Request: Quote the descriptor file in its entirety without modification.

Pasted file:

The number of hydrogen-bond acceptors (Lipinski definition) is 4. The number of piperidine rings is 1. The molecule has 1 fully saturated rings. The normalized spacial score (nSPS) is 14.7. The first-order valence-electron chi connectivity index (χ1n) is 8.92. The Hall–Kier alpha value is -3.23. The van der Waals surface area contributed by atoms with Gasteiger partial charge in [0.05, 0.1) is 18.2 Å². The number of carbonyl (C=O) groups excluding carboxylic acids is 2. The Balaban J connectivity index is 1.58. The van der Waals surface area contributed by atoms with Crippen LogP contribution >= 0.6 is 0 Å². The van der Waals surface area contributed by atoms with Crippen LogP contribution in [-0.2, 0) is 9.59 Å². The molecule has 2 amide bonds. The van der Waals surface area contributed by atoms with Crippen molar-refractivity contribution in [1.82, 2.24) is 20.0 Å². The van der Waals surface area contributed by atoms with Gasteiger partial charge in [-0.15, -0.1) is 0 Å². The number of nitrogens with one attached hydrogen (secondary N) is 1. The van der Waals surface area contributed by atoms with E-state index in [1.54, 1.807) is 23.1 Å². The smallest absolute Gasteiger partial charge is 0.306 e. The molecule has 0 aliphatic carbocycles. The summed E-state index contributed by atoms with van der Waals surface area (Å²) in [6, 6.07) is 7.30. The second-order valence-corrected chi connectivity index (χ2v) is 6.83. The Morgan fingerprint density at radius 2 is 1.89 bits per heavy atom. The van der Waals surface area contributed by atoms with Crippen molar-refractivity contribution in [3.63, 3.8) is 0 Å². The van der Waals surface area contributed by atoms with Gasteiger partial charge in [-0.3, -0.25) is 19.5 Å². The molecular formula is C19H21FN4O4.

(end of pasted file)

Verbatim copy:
The number of hydrogen-bond acceptors (Lipinski definition) is 4. The number of piperidine rings is 1. The molecule has 1 fully saturated rings. The normalized spacial score (nSPS) is 14.7. The first-order valence-electron chi connectivity index (χ1n) is 8.92. The Hall–Kier alpha value is -3.23. The van der Waals surface area contributed by atoms with Gasteiger partial charge in [0.05, 0.1) is 18.2 Å². The number of carbonyl (C=O) groups excluding carboxylic acids is 2. The Balaban J connectivity index is 1.58. The van der Waals surface area contributed by atoms with Crippen LogP contribution >= 0.6 is 0 Å². The van der Waals surface area contributed by atoms with Crippen LogP contribution in [-0.2, 0) is 9.59 Å². The molecule has 2 amide bonds. The van der Waals surface area contributed by atoms with Crippen molar-refractivity contribution in [1.82, 2.24) is 20.0 Å². The van der Waals surface area contributed by atoms with Gasteiger partial charge in [-0.15, -0.1) is 0 Å². The number of nitrogens with one attached hydrogen (secondary N) is 1. The van der Waals surface area contributed by atoms with E-state index in [1.54, 1.807) is 23.1 Å². The smallest absolute Gasteiger partial charge is 0.306 e. The molecule has 0 aliphatic carbocycles. The summed E-state index contributed by atoms with van der Waals surface area (Å²) in [6, 6.07) is 7.30. The second-order valence-corrected chi connectivity index (χ2v) is 6.83. The Morgan fingerprint density at radius 2 is 1.89 bits per heavy atom. The van der Waals surface area contributed by atoms with Crippen molar-refractivity contribution in [3.63, 3.8) is 0 Å². The van der Waals surface area contributed by atoms with Gasteiger partial charge in [-0.3, -0.25) is 19.5 Å². The molecular formula is C19H21FN4O4.